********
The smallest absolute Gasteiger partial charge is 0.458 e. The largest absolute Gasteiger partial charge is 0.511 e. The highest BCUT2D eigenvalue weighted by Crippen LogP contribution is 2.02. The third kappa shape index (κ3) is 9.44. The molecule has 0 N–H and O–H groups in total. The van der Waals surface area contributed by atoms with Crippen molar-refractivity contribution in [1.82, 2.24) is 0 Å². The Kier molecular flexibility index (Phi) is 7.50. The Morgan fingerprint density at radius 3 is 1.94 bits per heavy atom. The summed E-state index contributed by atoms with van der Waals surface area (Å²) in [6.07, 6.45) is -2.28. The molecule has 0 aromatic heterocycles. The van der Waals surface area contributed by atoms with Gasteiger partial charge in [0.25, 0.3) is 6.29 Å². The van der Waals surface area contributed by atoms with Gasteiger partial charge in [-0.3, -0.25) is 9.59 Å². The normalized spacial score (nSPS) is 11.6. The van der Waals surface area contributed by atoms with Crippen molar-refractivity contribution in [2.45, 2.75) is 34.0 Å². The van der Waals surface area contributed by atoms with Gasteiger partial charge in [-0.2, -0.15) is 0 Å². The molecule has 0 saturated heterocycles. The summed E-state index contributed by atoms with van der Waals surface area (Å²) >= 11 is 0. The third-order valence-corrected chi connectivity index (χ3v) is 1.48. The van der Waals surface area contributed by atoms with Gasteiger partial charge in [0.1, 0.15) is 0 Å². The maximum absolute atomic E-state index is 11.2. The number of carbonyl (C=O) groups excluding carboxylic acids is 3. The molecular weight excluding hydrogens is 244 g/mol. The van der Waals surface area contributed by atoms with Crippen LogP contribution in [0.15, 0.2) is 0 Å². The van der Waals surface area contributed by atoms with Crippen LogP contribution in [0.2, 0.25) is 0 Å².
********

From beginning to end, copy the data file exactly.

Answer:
The smallest absolute Gasteiger partial charge is 0.458 e. The largest absolute Gasteiger partial charge is 0.511 e. The highest BCUT2D eigenvalue weighted by Crippen LogP contribution is 2.02. The third kappa shape index (κ3) is 9.44. The molecule has 0 N–H and O–H groups in total. The van der Waals surface area contributed by atoms with Crippen molar-refractivity contribution in [1.82, 2.24) is 0 Å². The Kier molecular flexibility index (Phi) is 7.50. The Morgan fingerprint density at radius 3 is 1.94 bits per heavy atom. The summed E-state index contributed by atoms with van der Waals surface area (Å²) in [6.07, 6.45) is -2.28. The molecule has 0 aromatic heterocycles. The van der Waals surface area contributed by atoms with Gasteiger partial charge in [0.25, 0.3) is 6.29 Å². The van der Waals surface area contributed by atoms with Gasteiger partial charge in [-0.3, -0.25) is 9.59 Å². The normalized spacial score (nSPS) is 11.6. The van der Waals surface area contributed by atoms with Crippen molar-refractivity contribution in [2.45, 2.75) is 34.0 Å². The van der Waals surface area contributed by atoms with Gasteiger partial charge in [-0.2, -0.15) is 0 Å². The molecule has 0 saturated heterocycles. The summed E-state index contributed by atoms with van der Waals surface area (Å²) >= 11 is 0. The third-order valence-corrected chi connectivity index (χ3v) is 1.48. The van der Waals surface area contributed by atoms with Gasteiger partial charge in [0.1, 0.15) is 0 Å². The maximum absolute atomic E-state index is 11.2. The number of carbonyl (C=O) groups excluding carboxylic acids is 3. The molecular weight excluding hydrogens is 244 g/mol. The van der Waals surface area contributed by atoms with Crippen LogP contribution in [0.15, 0.2) is 0 Å². The van der Waals surface area contributed by atoms with Crippen LogP contribution in [0.2, 0.25) is 0 Å².